Epic are covering refunds for disgruntled Shenmue III backers, and other Epic Games Store exclusives

In a good move considering the controversy that Epic Games Store exclusivity can kick up, Epic’s Time Sweeney has stated that the company will cover any refunds for dissatisfied backers of Shenmue III and any other crowdfunded games that go exclusive to EGS.


Additionally, Ys Net have stepped away from their previous decision to not offer refunds and have updated backers with a series of options for those affected. If you’d previously picked the PC version as a backer reward, you can now either accept the EGS version of the game, switch to the PS4 version of the game, or wait for the Steam version to be released in one year’s time. Alternatively, you can just get a refund.

There will be a short period of time following this announcement for Ys Net to make changes to the backers survey to let you make changes to any previously submitted choices. For more details on this, head to Kickstarter.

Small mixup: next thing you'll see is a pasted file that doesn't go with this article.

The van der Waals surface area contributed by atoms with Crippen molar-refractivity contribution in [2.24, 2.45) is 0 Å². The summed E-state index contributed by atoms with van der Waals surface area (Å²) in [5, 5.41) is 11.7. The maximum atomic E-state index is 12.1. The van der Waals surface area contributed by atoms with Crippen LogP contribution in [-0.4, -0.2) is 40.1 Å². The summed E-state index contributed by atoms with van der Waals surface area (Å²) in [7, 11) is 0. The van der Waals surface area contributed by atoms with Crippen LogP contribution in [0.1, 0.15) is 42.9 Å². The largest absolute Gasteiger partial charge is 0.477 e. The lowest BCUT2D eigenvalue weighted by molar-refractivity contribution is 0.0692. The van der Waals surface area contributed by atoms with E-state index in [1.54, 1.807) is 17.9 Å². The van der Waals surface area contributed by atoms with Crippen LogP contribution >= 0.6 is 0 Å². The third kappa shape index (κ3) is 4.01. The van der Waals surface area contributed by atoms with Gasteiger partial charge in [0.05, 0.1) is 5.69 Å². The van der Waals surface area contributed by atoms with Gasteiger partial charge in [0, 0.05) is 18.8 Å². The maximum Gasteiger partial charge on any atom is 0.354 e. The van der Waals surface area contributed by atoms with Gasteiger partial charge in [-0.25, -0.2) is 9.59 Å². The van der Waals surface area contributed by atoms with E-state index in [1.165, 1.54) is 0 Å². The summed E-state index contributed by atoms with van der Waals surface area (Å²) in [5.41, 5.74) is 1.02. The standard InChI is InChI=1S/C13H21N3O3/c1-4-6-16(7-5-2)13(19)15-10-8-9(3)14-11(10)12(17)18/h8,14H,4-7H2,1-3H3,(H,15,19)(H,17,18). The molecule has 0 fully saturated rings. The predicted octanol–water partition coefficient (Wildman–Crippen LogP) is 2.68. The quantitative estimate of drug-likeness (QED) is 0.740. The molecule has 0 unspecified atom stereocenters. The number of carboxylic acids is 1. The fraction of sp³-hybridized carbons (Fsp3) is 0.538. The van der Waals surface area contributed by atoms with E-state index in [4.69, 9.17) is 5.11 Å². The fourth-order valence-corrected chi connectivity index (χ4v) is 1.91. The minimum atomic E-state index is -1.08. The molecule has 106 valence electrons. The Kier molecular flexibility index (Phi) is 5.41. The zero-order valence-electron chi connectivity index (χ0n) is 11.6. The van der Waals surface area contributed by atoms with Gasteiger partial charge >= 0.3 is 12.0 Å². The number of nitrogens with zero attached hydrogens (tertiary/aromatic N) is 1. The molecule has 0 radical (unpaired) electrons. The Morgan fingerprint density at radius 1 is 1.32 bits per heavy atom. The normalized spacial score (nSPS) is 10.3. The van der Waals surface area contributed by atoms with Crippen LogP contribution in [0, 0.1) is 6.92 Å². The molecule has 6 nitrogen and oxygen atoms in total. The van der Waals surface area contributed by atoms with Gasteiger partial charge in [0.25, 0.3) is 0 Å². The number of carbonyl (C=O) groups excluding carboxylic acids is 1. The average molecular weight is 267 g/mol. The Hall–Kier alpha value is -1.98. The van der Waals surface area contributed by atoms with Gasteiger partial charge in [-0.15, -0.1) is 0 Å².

Epic’s policy of securing exclusive games on their store has not been a popular one with many PC gamers, and especially when concerning games that have been crowdfunded. Shenmue III has been the latest game to draw the ire of fans, with developer Ys Net having held a successful Kickstarter campaign back in 2015 and having previously stated that the PC version of the game for backers would be supplied via Steam. An exclusivity deal later and Steam was off the table, frustrating those that don’t want to touch Epic Games Store with a barge pole.

This decision follows a rather confusing set of tweets from Sweeney last week, where he claimed that Steam had a policy of not allowing Steam keys to be distributed for games that would not be available on Steam due to exclusivity deals, and that this “traps” crowdfunded games from going to other stores.

This is alluded to by Ys Net, who say that distributing Steam keys now will not happen because of logistical reasons… but I really can’t see what the problem is here. The clause that Sweeney cites simply says that Steam “reserve the right to deny requests for keys or revoke key requesting privileges for partners that are abusing them or disadvantaging Steam customers.” I’d say that effectively selling access to a game on Steam, but withholding it for a year is a disadvantage to Steam customers.

Source: Kickstarter, Twitter

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